The fruits are like spiky golf balls. Here’s a link. https://plants.ces.ncsu.edu/plants/all/liquidambar-styraciflua/
Beware of the river birch–a pretty, multi-trunk tree with exfoliating bark (had to have it) that drove me crazy by shedding hundreds of small branches in any and every storm. Thankfully, I moved…and will never plant another one!
That’s interesting. I don’t have any, but the River Birch are pretty common around here.
Hey Marian, is it possible my comments on your blog are going into the spam folder.
Here gingkos are increasingly being planted as street trees as they are so disease resistant. We will be glad of them when pollution and pathogens have killed off the rest of our trees.
That’s a sad thought.
Oh! Mimosa trees are gorgeous in bloom and hummers love them, but what a mess when the flowers fall off (have to be raked up), and they seed themselves everywhere. I enjoy the one in the neighbor’s yard, across the street and several houses down. No closer please!
Ah, good to know.
When we lived in the Midwest, we have Bradford Pears lining our driveway. Beautiful. Well, until the storms came and split them in half. What a mess. Thanks for the reminder. 🙂
Sorry that happened to you.
Jason, it was about thirty years ago when Bradford pears were all the rage and they were planted as street trees here in every new subdivision. We’re paying the price now. They are infiltrating every forested area.
Oh, dear. I’m sorry to hear that.
I don’t like Ash tree seeds. They are worse than maple tree tags. Zillions of them and if all Ash trees shed limbs like our Ash it is dangerous.
Well, if the Emerald Ash Borers continue to have their way, that won’t be as much of a problem.
In the last 40 or so years, in this neck of the woods, Ornamental Plums (Prunus cerasifera) were a popular choice and were overplanted. They’re not horrible trees but don’t live incredibly long and don’t like to be pruned. I’m with you on ginkgo trees. Love them but then I’ve never encountered a fruiting female.
Here you see those Ornamental Plums only occasionally. There’s one in the neighbor’s yard across the alley.
Let’s face it, nature is “messy” by our criteria. Plant trees, like all plants, in “the right place.” All native trees, and some non-natives, have good and inconvenient characteristics. We need to do our research before planting or removing them. The canopy of any tree provides benefits that often outweigh its inconvenient aspects. Labeling any tree species as bad is uneducated and bad! Trees matter.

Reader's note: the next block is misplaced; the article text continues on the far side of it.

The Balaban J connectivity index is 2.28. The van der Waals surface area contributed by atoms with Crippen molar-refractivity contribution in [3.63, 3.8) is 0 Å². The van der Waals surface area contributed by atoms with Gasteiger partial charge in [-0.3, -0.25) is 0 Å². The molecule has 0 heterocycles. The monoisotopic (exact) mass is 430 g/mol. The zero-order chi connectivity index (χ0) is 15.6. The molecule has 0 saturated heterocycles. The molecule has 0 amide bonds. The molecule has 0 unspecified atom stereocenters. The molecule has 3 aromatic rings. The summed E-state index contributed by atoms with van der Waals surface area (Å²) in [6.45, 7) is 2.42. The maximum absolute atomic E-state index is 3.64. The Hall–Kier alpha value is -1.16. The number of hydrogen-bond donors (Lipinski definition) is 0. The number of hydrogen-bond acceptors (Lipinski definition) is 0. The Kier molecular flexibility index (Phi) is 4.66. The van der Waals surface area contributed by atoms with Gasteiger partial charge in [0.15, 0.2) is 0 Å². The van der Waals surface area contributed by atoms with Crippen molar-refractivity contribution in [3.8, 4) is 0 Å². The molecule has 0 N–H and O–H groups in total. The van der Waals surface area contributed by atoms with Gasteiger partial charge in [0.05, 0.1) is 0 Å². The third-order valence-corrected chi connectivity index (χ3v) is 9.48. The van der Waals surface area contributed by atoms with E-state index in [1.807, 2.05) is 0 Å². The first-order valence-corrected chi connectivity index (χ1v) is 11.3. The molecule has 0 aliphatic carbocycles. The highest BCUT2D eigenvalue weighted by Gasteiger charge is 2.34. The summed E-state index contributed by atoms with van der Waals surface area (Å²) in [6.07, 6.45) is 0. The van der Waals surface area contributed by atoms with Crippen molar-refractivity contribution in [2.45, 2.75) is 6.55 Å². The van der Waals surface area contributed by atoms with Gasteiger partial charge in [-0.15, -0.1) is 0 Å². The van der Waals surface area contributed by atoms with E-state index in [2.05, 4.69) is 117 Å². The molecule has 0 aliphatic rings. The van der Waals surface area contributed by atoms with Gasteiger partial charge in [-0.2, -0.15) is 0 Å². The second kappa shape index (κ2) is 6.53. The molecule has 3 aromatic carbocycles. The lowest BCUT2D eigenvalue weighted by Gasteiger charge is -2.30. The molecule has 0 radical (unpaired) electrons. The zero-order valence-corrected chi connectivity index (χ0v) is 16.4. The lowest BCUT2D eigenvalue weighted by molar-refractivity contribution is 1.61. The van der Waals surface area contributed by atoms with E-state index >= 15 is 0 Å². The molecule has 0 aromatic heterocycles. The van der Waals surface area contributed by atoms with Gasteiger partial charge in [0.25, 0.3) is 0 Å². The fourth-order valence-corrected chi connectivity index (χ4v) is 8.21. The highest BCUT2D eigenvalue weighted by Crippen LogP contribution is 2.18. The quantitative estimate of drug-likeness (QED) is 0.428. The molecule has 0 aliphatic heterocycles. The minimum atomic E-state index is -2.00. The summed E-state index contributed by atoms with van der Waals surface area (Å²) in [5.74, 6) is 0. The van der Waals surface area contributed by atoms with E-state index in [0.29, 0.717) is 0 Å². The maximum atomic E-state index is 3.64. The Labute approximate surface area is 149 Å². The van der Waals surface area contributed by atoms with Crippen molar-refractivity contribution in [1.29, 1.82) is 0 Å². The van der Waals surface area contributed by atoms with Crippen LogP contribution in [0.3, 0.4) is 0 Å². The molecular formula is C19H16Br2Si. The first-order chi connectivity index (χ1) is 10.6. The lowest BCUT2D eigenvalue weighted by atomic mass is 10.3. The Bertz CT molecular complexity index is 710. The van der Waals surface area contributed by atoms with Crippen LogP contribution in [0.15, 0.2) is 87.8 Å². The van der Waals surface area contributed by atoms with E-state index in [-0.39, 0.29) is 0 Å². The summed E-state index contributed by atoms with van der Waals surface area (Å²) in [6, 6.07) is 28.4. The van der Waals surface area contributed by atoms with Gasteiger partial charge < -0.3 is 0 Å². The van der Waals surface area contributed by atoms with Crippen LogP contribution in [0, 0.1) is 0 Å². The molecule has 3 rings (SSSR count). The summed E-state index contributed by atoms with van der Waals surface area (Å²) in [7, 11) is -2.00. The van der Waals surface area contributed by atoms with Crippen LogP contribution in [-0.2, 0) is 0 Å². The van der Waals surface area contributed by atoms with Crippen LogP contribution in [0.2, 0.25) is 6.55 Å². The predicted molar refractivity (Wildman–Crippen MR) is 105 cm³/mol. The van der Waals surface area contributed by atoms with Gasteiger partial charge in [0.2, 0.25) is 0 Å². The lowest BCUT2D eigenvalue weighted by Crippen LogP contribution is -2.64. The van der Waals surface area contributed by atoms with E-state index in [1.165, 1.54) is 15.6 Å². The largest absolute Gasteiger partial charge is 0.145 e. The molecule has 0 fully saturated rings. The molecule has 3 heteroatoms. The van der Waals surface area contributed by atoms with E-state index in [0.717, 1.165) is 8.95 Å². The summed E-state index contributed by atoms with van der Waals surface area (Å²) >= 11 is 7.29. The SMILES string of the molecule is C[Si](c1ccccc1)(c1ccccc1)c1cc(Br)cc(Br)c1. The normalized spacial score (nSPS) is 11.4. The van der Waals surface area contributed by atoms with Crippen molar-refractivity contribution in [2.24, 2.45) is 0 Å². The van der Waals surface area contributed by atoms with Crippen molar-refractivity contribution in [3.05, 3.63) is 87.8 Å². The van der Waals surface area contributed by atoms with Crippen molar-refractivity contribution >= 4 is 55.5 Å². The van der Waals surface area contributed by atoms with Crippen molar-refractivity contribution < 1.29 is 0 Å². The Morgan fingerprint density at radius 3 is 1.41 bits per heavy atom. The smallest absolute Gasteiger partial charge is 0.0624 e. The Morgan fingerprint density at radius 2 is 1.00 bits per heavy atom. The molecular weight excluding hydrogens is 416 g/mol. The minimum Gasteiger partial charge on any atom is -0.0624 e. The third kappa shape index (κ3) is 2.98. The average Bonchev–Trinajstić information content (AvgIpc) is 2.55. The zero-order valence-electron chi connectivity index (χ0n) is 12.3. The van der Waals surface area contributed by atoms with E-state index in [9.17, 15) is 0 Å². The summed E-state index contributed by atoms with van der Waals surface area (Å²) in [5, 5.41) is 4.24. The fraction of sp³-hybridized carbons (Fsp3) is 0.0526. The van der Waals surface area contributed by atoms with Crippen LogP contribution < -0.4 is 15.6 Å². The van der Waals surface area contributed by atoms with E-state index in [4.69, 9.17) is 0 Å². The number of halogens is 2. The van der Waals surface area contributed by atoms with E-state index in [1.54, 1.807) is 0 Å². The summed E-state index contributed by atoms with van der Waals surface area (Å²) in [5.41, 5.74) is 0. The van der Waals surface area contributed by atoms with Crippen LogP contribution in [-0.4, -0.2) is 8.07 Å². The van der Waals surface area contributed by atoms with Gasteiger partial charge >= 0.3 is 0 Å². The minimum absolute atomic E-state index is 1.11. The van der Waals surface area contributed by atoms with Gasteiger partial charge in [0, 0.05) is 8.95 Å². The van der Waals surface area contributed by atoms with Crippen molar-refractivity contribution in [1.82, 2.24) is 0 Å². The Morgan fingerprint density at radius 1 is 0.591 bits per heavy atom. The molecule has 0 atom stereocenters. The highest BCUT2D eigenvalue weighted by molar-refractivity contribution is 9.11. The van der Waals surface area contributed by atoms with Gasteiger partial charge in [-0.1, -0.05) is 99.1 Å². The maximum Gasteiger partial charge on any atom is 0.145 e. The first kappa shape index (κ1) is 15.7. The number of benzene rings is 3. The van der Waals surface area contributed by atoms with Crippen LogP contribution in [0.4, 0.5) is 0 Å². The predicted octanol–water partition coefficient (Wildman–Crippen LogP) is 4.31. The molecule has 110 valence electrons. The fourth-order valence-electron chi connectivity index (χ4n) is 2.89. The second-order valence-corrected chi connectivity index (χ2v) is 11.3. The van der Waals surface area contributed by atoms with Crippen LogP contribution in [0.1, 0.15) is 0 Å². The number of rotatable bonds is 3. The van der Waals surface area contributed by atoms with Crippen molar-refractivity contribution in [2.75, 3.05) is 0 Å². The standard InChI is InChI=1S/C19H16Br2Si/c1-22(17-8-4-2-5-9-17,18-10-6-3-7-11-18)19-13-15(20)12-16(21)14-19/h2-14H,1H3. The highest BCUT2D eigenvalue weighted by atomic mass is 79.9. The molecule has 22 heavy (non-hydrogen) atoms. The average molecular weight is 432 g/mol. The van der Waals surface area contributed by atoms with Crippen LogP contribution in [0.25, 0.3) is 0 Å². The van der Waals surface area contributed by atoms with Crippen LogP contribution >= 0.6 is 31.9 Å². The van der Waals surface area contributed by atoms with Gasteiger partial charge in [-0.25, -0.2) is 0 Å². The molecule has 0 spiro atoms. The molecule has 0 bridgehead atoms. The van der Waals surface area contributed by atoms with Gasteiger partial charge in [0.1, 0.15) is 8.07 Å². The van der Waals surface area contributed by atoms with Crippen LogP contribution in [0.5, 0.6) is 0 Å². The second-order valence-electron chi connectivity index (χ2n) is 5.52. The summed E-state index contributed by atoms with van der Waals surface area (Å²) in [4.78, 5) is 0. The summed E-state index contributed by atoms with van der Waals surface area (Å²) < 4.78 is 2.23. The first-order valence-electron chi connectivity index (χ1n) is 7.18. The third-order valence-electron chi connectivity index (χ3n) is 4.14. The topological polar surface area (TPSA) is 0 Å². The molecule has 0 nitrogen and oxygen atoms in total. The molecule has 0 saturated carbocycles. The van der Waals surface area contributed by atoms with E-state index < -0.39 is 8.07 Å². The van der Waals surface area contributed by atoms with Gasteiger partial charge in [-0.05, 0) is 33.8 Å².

Fair enough. I wasn’t trying to say that some trees are bad, exactly, only that some trees are not a good fit for smallish Midwestern yards.
I agree with Paul Hang. If someone is concerned about a tree being messy then they shouldn’t plant it on their property, but all trees serve a purpose. I am reminded of the old adage that a weed is a plant that grows where you don’t want it and I think that can be applied to trees as well.
It’s not necessarily messiness that I object to. But I am talking about planting trees in small gardens in the Midwest, not banning trees altogether (unless they are invasive).
I get lots of clients that don’t want plants that drop leaves. It is hard to remain straight faced and or make sarcastic remarks. I try and look at it as an opportunity to practice grace! The list has some merit but I can’t agree with all of them. Personally I love leaves….i admit we do have ours cleaned up now and again. I am not sure why Bradford Pears are popular in Houston. I think they are ugly. I am not terribly found of Pecan trees…but where I live used to be a Pecan grove. Now the trees are reaching the end of there life span and so not looking great. I think the key to trees is putting the right tree in the right place.
For the clients who don’t want plants that drop leaves, have you suggested plastic plants?
Lol…tempting but no! 😄
Lots of interesting information here. I didn’t know about Gingko fruits at all. Liquidambar mostly doesn’t produce the spikey seed cases in the UK (the cultivar ‘Worplesdon’ is the only one that does).
I suppose you grow mostly sterile varieties – I didn’t know there were any.
When we lived in Massachusetts, we had a quaking aspen in our side yard that drove me nuts with the clones it kept sending up from its roots. It was a pretty enough tree, but I would not recommend it as a suburban garden tree.
Good to know. We don’t see Aspens around here.
Silver maple are on my avoid list, even though they are native – whirly birds seeds and surface roots are its main debits. Non-native mulberries – invasive and impossible to eradicate, especially when entwined in chain link. Also, anything that is already planted in the neighborhood – I want to contribute to arboreal diversity. I’d think twice before planting willow or sycamore – messy. I like my Crimson King maple but would not recommend it unless you want something that grows painfully slowly.